The Writers Guild of America Awards on Sunday was full of surprises, not the least of which was “Can You Ever Forgive Me?” winning Best Adapted Screenplay over “BlacKkKlansman.” The Oscar frontrunner, “BlacKkKlansman” was the odds-on favorite at WGA as well in what many of us assumed would be an easy win for Spike Lee & Co. en route to his first competitive Oscar. But what does this loss mean for “BlacKkKlansman”‘s Best Adapted Screenplay Oscar chances now? It will have to do what just one film has managed to achieve in the last 10 years: win the Oscar by beating the film to which it lost the WGA Award.
The last film to do this was “Precious” (2009), which claimed Best Adapted Screenplay over season-long frontrunner “Up in the Air.” Just how big of an upset was this? “Up in the Air” had bagged every major precursor: the Golden Globe (remember, the Globes only has a single screenplay category), Critics’ Choice, BAFTA and WGA. But it was also beset by a writing credit dispute between co-writers Jason Reitman and Sheldon Turner that may or may not have impacted its Oscar fate.
Because of the stringent WGA rules, there are plenty of Oscar nominees and winners that never competed at WGA, which sometimes makes for vastly different fields at both award shows. This year, Best Original Screenplay Oscar frontrunner “The Favourite” wasn’t eligible at WGA, which crowned the Oscar-snubbed “Eighth Grade” over Oscar nominees “Green Book,” “Roma” and “Vice.” Two recent Best Picture champs, “12 Years a Slave” (2013) and “Birdman” (2014), were ineligible at WGA, but their scripts nabbed adapted and original screenplay honors, respectively, at the Oscars.
Two years ago, we had a quirky instance of “Moonlight” winning Best Original Screenplay at WGA, but the academy ruled it an adaptation; it won Best Adapted Screenplay at the Oscars, paving the way for WGA nominee “Manchester by the Sea” to snag the Best Original Screenplay Oscar.
But there were no eligibility issues or category confusion with “Precious” and “Up in the Air” or “BlacKkKlansman” and “Can You Ever Forgive Me?” All four made it into WGA and the Oscars, and they have a bit of a reverse situation going. “Up in the Air” was the favorite that won everything and was upset by the challenger at the Oscars. “Can You Ever Forgive Me?”, currently in third in our Oscar odds, is the challenger that upset the favorite at the WGA and is trying to do the same at the Oscars.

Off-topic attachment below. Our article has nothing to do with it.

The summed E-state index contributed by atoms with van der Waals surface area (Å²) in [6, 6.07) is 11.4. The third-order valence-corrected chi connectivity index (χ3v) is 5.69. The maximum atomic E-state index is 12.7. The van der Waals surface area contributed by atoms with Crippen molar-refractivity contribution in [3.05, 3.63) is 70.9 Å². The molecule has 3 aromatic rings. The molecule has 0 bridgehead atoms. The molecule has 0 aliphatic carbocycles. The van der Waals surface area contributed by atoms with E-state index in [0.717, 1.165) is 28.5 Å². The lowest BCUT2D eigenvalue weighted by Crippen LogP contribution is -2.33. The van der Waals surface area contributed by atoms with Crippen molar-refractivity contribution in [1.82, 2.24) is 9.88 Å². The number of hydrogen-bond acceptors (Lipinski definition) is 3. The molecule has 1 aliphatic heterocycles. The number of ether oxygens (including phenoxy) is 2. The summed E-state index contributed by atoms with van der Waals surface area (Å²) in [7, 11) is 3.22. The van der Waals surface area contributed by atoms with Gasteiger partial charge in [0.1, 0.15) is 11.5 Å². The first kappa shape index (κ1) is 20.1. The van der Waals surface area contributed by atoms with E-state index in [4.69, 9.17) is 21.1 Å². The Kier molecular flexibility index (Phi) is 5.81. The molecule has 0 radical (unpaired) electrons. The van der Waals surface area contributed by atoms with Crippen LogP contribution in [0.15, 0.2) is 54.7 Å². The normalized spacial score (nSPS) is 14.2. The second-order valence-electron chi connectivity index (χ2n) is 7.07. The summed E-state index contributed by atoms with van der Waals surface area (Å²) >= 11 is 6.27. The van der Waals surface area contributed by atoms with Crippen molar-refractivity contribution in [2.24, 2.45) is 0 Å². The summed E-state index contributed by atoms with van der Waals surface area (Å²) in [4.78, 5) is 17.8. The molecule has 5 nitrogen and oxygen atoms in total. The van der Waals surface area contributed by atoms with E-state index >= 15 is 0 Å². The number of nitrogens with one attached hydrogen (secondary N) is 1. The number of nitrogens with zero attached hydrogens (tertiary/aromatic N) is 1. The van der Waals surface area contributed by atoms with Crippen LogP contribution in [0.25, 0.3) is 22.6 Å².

Unlike “Up in the Air,” “BlacKkKlansman” has not dominated the season, with its only major precursor being the BAFTA. “Green Book” won the Globes’ single screenplay award, while “If Beale Street Could Talk” beat “BlacKkKlansman” for Best Adapted Screenplay at Critics’ Choice. “BlacKkKlansman” couldn’t even muster a nomination for the USC Scripter Award, which “Up in the Air” also won.
But there are some things that might help “BlacKkKlansman” pull a “Precious.” With six nominations, it’s a stronger film overall than three-time nominee “Can You Ever Forgive Me?”, which is not up for Best Picture. (“Up in the Air” and “Precious” were both Best Picture nominees.) In fact, “A Star Is Born,” which is in fourth place, is the only other Best Picture nominee in the adapted screenplay lineup (“Beale Street” is in second; “The Ballad of Buster Scruggs,” fifth), and that remake has won exactly zero awards for its script.
And then there’s the Spike Lee factor. With Best Director basically locked up for Alfonso Cuaron (“Roma”), Best Adapted Screenplay is the best place to give the overdue Lee, who co-wrote the script with Charlie Wachtel, David Rabinowitz and Kevin Willmott, his first competitive Oscar. That might be enough to help push “BlacKkKlansman” over the line, but it’s clear that the film is not as strong in this race as we all thought it was.
Be sure to check out how our experts rank this year’s Oscar contenders. Then take a look at the most up-to-date combined odds before you make your own 2019 Oscar predictions. Don’t be afraid to jump in now since you can keep changing your predictions until just before winners are announced on Feb. 24.